Cedar Grove Cemetery

Located in Dorchester, a small and historically rich suburb of Boston, the Cedar Grove Cemetery is a snapshot of the early United States. This cemetery is full of rich history both in the town and surrounding areas and in the cemetery itself. Dorchester was settled in 1630 along with Boston, by the English colonists arriving from their journey across the ocean.
This is a document from the Civil War, issued by the mayor. Shown here courtesy of the Boston Municipal Archives.

Since then it has grown along with Boston, becoming an official part of the city in January of 1870. The Cedar Grove cemetery was founded in 1869 by the town and received its first burial in 1870. The cemetery was controlled by the town for five years before it was made a private entity, managed by a board of trustees. They have received many burials from all the wars the United States has been involved in, and from general town necessity.

The Name Cedar grove originated due to the many cedar trees that are located around the 40 acres of land. The deeply historical graves are perfectly marked with headstones originating from Lee Quarry located about 125 miles west of Boston In Lee, Massachusetts. Millions of headstones have come from this quarry to give the final monument for deceased people.

This historical Civil War monument in the cemetery keeps guard over the fallen soldiers buried on the grounds. This monument depicts Benjamin Stone Junior, a commander during the war.

Many important people have been buried in Cedar Grove; these solemn grounds are the final resting place for more than 45,000 burials. Many mentionable people have been buried here, such as Civil War Veterans, Notable figures of Boston, and even the past caretakers of the cemetery. As one walks through the meticulously kept lawns and gardens that surround the dim glimmer of the marble headstones it gives a sense of reflection and a historical past that these monuments represent.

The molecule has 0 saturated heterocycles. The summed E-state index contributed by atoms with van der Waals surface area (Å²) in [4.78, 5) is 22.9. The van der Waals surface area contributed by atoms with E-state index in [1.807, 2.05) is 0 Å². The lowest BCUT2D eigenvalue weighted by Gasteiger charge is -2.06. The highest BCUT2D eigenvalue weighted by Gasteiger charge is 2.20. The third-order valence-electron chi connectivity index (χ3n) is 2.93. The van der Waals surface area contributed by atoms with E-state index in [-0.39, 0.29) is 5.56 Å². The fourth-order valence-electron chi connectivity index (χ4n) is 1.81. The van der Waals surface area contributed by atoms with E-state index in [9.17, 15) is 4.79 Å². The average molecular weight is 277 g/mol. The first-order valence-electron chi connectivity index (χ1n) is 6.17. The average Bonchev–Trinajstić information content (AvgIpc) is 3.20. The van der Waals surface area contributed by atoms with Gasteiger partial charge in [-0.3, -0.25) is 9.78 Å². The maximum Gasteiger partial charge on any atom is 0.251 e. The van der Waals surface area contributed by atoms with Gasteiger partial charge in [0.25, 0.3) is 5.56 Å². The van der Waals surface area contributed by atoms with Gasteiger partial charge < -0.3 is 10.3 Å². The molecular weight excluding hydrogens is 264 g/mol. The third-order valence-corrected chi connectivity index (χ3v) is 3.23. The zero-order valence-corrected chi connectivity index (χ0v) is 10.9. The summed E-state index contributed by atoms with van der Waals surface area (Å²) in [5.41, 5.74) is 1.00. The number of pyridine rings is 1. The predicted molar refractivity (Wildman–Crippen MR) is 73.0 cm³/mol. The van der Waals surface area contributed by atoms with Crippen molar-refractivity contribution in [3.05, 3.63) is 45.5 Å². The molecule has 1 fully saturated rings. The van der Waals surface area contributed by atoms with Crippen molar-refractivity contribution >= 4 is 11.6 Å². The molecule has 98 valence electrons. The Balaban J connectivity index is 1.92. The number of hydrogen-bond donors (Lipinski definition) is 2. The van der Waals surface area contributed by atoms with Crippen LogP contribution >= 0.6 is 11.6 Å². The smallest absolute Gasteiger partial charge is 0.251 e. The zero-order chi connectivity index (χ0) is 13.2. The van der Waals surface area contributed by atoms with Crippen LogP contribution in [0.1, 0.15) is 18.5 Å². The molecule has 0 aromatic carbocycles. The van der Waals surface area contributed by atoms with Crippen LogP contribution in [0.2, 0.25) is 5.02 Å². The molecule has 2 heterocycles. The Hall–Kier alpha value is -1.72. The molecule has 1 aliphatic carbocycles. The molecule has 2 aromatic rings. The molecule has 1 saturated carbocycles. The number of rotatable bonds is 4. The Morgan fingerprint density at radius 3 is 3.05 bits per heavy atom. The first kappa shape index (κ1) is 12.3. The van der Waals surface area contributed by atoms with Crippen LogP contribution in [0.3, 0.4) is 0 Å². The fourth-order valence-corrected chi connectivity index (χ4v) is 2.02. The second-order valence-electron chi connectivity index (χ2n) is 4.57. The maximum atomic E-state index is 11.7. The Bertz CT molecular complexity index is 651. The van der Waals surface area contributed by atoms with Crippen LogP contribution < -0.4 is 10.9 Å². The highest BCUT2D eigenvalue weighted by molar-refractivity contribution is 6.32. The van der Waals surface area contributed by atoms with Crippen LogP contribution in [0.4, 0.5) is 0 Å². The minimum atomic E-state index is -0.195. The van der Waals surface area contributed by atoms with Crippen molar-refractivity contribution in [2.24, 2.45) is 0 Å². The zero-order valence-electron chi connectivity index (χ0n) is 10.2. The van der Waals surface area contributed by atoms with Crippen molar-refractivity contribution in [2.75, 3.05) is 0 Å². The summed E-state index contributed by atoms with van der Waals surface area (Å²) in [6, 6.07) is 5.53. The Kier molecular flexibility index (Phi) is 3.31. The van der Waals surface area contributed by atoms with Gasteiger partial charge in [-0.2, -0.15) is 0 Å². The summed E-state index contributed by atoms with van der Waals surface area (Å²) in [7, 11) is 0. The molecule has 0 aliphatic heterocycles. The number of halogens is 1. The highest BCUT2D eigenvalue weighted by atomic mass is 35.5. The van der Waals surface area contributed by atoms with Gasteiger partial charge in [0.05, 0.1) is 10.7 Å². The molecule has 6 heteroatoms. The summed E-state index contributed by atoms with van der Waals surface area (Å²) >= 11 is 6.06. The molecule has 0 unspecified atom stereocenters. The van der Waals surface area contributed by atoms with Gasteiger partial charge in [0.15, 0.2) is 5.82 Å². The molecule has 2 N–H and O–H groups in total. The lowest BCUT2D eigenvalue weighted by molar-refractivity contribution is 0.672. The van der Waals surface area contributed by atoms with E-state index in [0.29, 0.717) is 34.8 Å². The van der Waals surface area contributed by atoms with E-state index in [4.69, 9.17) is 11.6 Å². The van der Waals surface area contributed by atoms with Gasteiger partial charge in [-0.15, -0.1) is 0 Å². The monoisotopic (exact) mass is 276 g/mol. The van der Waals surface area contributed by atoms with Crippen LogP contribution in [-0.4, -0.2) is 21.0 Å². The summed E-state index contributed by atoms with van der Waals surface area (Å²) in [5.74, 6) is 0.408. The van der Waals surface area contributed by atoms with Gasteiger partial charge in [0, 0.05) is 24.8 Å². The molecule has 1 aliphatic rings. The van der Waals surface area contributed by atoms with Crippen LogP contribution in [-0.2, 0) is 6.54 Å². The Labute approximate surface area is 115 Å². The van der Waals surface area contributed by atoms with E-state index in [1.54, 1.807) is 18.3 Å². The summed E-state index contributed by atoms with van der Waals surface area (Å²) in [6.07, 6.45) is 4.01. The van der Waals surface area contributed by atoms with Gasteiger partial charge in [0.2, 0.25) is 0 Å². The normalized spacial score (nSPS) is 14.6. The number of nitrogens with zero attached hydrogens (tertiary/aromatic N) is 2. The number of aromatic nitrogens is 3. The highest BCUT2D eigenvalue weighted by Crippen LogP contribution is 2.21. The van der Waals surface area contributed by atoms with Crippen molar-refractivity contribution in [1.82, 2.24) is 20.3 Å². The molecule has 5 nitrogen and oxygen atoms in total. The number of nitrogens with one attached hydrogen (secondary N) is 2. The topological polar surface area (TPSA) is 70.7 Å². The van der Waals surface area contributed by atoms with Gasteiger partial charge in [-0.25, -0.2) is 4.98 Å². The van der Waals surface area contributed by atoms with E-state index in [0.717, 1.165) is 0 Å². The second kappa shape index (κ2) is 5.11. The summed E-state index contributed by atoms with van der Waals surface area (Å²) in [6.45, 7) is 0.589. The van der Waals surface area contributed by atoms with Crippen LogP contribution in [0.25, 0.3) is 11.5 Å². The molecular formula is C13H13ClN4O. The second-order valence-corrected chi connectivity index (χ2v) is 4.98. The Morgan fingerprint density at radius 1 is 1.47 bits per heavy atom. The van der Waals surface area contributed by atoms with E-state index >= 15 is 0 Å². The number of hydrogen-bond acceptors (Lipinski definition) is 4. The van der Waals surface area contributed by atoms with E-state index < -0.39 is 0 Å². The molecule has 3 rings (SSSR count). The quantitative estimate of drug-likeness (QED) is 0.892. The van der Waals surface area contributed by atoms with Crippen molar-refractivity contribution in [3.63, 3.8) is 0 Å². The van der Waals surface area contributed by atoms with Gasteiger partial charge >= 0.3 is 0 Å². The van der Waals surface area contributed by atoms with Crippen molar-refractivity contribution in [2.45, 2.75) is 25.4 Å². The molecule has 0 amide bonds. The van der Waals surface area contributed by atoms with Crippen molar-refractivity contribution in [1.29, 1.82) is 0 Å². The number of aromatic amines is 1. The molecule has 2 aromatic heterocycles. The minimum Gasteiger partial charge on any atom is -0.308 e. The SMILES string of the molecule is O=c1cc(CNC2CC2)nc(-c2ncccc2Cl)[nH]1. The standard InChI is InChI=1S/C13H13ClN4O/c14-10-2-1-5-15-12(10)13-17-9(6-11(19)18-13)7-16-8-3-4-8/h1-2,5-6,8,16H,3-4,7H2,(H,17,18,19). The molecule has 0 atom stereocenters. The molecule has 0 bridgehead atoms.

This minor enlistment form was filled out by parents of the minor who are sending him off to war. Many minors enlisted at the time, many being volunteers who were simply too young to enlist and many being sent away by their parents.

Perfectly placed by the entrance is the Eugene A. Human Chapel, a small but humble chapel with a vivid stained-glass window that catches the eye on the front of the structure. Inside the chapel, visitors can find pews and an altar where they can pray and meditate.

This is a document from the Civil War stating that a Mr. William Leach volunteered himself for service in the military. Many soldiers during the Civil War were volunteers.